One of the topics I always raise when visiting potential clients is what measures they have in place to protect their IT network and business from internet borne threats. Disappointingly, a lot of small business owners and directors will often either plead ignorance in this department or, more worryingly, not feel this is something that will effect an SME. A common response is that why would a cyber-criminal target my little business, surely they are after the big corporations? The fact is, most large corporations have extensive budgets for cyber security making them a very difficult nut to crack. This has resulted in hackers moving lower down the chain and specifically targeting smaller business with weaker systems.
It’s important to understand that today’s hackers are no longer the spotty 16 year old sat in his bedroom trying to cause a bit of havoc. Cyber-crime is big business and is carried out by advanced criminal organisations and even governments. So ask yourself, do you have anything that may be of interest to them? The simple answer is if you have money in the bank, have some intellectual property such as a blueprint or formula that is unique or even if you are in the supply chain to a larger organisation then then the answer is most definitely yes.
Here are some facts. In 2014, 60% of small business reported a security breach. The cost of the worst breaches on average ranged from £60k to £115k and this figure has increased year on year for the last three years. I personally helped a local business that had what the owner described as a “substantial amount of money” taken from their bank account due to a security breach.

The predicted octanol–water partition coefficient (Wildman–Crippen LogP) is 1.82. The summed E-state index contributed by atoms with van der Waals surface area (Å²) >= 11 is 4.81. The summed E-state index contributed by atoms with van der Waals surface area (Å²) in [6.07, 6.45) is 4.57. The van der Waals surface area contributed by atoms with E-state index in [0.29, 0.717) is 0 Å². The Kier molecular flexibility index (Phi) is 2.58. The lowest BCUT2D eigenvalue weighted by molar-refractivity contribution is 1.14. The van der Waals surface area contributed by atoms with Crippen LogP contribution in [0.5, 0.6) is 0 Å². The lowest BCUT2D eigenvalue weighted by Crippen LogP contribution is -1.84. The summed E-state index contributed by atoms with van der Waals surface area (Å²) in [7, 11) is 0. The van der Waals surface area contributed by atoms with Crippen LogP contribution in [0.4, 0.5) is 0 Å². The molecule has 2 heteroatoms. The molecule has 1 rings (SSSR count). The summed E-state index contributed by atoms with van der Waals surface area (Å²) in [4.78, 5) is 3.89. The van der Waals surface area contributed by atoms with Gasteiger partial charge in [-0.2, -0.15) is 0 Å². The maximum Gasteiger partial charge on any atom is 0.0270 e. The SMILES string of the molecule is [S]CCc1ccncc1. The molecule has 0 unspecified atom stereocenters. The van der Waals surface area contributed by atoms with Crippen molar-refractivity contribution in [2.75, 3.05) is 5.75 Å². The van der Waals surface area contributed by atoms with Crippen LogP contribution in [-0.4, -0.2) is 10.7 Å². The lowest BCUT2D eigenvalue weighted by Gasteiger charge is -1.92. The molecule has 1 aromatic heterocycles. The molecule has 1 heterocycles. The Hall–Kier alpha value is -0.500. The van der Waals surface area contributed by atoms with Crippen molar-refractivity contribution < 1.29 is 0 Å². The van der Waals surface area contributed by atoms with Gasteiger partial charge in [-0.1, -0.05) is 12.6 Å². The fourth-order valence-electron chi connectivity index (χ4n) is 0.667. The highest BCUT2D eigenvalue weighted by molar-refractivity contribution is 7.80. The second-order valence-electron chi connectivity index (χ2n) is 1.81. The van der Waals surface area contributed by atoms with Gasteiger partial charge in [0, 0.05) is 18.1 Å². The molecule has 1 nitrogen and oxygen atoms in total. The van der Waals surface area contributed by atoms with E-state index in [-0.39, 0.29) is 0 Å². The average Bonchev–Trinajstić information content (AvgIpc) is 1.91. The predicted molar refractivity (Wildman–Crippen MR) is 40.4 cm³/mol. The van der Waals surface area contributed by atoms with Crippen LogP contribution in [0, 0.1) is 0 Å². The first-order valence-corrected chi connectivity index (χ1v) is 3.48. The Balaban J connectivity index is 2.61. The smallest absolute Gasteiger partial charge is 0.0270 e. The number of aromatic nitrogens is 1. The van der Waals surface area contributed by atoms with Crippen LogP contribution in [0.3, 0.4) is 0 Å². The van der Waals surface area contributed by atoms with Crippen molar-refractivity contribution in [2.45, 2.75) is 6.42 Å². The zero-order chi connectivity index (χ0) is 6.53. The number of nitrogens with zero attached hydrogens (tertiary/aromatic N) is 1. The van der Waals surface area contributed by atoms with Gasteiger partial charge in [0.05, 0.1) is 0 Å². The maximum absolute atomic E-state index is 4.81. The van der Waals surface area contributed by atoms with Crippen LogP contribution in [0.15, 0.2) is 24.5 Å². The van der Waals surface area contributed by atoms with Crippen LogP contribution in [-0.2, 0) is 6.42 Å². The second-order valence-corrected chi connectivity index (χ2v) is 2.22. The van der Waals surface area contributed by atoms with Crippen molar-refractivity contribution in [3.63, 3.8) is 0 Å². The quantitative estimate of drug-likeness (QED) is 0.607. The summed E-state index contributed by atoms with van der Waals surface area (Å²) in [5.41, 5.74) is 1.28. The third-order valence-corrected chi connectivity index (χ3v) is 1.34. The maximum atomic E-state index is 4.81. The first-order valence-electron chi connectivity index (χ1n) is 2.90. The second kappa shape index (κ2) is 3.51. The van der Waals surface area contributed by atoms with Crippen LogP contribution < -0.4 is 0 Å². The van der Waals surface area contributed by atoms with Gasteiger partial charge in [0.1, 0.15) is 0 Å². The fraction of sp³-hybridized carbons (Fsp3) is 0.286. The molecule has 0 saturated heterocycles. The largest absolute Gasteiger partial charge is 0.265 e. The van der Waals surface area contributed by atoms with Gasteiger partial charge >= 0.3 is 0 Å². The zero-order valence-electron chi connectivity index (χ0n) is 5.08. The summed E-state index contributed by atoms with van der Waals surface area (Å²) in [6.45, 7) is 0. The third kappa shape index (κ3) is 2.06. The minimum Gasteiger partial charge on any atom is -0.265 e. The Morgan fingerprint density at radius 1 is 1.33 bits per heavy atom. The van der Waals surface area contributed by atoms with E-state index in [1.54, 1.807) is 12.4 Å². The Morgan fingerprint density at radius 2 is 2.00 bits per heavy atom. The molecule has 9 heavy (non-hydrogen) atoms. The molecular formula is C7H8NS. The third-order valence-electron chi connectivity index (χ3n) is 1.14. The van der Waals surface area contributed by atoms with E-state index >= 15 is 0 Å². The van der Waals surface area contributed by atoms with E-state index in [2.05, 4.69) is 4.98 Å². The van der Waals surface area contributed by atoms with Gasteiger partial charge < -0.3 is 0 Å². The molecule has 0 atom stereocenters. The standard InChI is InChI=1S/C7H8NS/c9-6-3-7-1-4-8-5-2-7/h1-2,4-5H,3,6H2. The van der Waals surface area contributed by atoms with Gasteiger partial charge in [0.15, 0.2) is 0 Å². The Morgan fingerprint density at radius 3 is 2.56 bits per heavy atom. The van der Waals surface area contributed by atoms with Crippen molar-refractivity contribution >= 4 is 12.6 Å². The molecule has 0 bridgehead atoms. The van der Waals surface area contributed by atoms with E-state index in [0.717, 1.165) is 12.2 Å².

Increasingly, security breaches are cleverly targeted at a specific company. It doesn’t take much detective work to find the names of people within a business and at that point a criminal organisation can start to use a “social engineered” attack with personalised emails to an employee containing malware, quite often followed up by phone calls claiming to be from their bank. This was the method used against the company I mentioned earlier and within minutes two transactions had been taken from the account.
Another threat that businesses often forget about is that of employees. You trust your employees with access to sensitive data and systems, however a large proportion of security breaches are either maliciously or accidentally caused by staff members. This can be either stealing important data or information, sabotaging data or just plain and simple deleting data by accident.
So what basic steps can you take to help protect your business? Here is a checklist:-
- MALWARE PROTECTION – ensure up to date antivirus is installed on all systems and that Windows or Mac OS security patches are updated regularly. Running out of date operating systems (such as Windows XP) and internet browsers is an easy way to invite problems
- NETWORK SECURITY – use an effective firewall to protect your network at the boundary and ensure your wireless network is secure
- SECURE CONFIGURATION – keep an inventory of your IT equipment and software and use policies to ensure users have effective and difficult to crack passwords
- MANAGE USER PRIVILEGES – keep access for staff and third-parties to the minimum. Over-privileging users is a common way for data to be compromised or stolen.
- HOME AND MOBILE WORKING – where possible, encrypt sensitive data on mobile devices and ensure online transmission of data is via secure methods only.
- REMOVABLE MEDIA – restrict use of media such as USB drives and memory cards and ensure any sensitive data that needs to be stored on these is encrypted.
- TRAIN YOUR STAFF – this is possibly the most important area. Ensure your staff are aware of the risks and their role in keeping the business secure.
As you can see, some fairly basic steps will help protect your business and mitigate the risk posed by cyber threats. If you have concerns or would like some further advice then please contact StoneHouse Logic and we will happily discuss how you can improve your IT security.